On Father's Day 1986, Richmond Police Detective George Taylor stopped Wayne DeLong for a routine traffic violation. DeLong, recently released from prison after serving time for murder, shot and killed the policeman.
Leo Webb was a divinity student at Richmond's Virginia Union University who liked helping people. One of those he helped was a man named James Steele, on parole for a malicious wounding. One day in 1991, Steele entered the bakery where Webb worked part time, shot him to death, took his money, and went out partying.
Tragic as such stories are, what makes these two particularly disheartening is that both could have been easily prevented. Both killers, jailed earlier for violent crimes, spent only a fraction of their sentences in prison. We are now paying the dividends of a liberal justice system that refuses to take punishment seriously: Virginia has witnessed a 28 percent increase in criminal violence over the last five years. Three out of every four violent crimes--murder, armed robbery, rape, assault--are now committed by repeat offenders (see page 5).
This is why my administration pushed through legislation, which took effect on January 1, 1995 that will impose penalties for rape, murder, and armed robbery more than twice the national average for those crimes. We have abolished parole, established the principle of truth-in-sentencing, and increased as much as fivefold the amount of time that violent offenders will actually spend in jail. Experience vindicates what commonsense has always told us: The only foolproof crime-prevention technique is incarceration.
Our new system is attempting to unravel 30 years of paper-tiger laws based on the questionable philosophy that people can change, criminals can be rehabilitated, and every violent criminal--even a murderer--deserves a second chance. The new law in Virginia will prevent thousands of crimes, save lives, save money, and restore trust in the criminal justice system. Despite this, we now face entrenched opposition from liberals in the General Assembly, who hope to thwart reform by withholding funds to build the minimal number of prison facilities needed to house Virginia's most violent inmates.
A few weeks after taking office in January 1994, I created the Commission on Parole Abolition and Sentencing Reform. It was a bipartisan commission of prosecutors, judges, crime victims, law-enforcement officers, business leaders, and legal scholars. William Barr, a former attorney general of the United States, and Richard Cullen, a former U.S. Attorney for the Eastern District of Virginia, co-chaired the commission. They had a daunting task.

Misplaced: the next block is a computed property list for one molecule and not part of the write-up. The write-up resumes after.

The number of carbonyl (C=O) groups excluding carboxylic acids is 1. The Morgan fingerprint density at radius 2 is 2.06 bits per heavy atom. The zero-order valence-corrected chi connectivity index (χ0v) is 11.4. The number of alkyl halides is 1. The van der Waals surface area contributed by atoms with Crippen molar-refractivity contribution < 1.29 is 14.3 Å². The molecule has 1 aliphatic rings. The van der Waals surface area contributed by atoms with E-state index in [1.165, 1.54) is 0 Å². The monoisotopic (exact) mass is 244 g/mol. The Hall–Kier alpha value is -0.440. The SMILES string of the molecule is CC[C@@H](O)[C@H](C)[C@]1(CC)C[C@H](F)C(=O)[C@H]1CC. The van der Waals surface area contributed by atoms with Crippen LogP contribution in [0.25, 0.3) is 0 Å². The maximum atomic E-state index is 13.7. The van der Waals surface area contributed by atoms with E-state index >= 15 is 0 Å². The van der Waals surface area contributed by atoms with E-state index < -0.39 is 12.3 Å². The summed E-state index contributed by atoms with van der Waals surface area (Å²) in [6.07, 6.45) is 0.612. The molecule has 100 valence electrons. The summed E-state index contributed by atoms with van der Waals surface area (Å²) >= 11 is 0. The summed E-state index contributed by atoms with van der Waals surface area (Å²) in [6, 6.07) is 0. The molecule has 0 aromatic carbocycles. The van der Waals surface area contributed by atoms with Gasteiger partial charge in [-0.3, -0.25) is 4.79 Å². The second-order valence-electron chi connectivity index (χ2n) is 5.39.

I called for a special session of the General Assembly in September 1994 to focus the public's and the legislature's attention on this issue. I gave the commission six months to demonstrate the need for change, develop a detailed plan, and explain its costs and implementation.
We were quickly able to show why a complete overhaul was necessary. Convicted felons were serving about one-third of their sentences on average, and many served only one-sixth. Violent criminals were no exception. First-degree murderers were given average sentences of 35 years, but spent an average of only 10 years behind bars. Rapists were being sentenced to nine years and serving four. Armed robbers received sentences averaging 14 years and served only about four (see page 6).
Amazingly, a prior conviction for a violent crime did not affect this phenomenon. Even murderers, rapists, and armed robbers who had already served time for similar offenses were receiving the same sentences and serving the same amount of time as first offenders.
Statewide, the violent crime rate had risen 28 percent in five years, even though the crime-prone age bracket (15 to 24 years) was shrinking. Criminologists widely regard trends in the size of this demographic group as the best predictor of criminal activity. …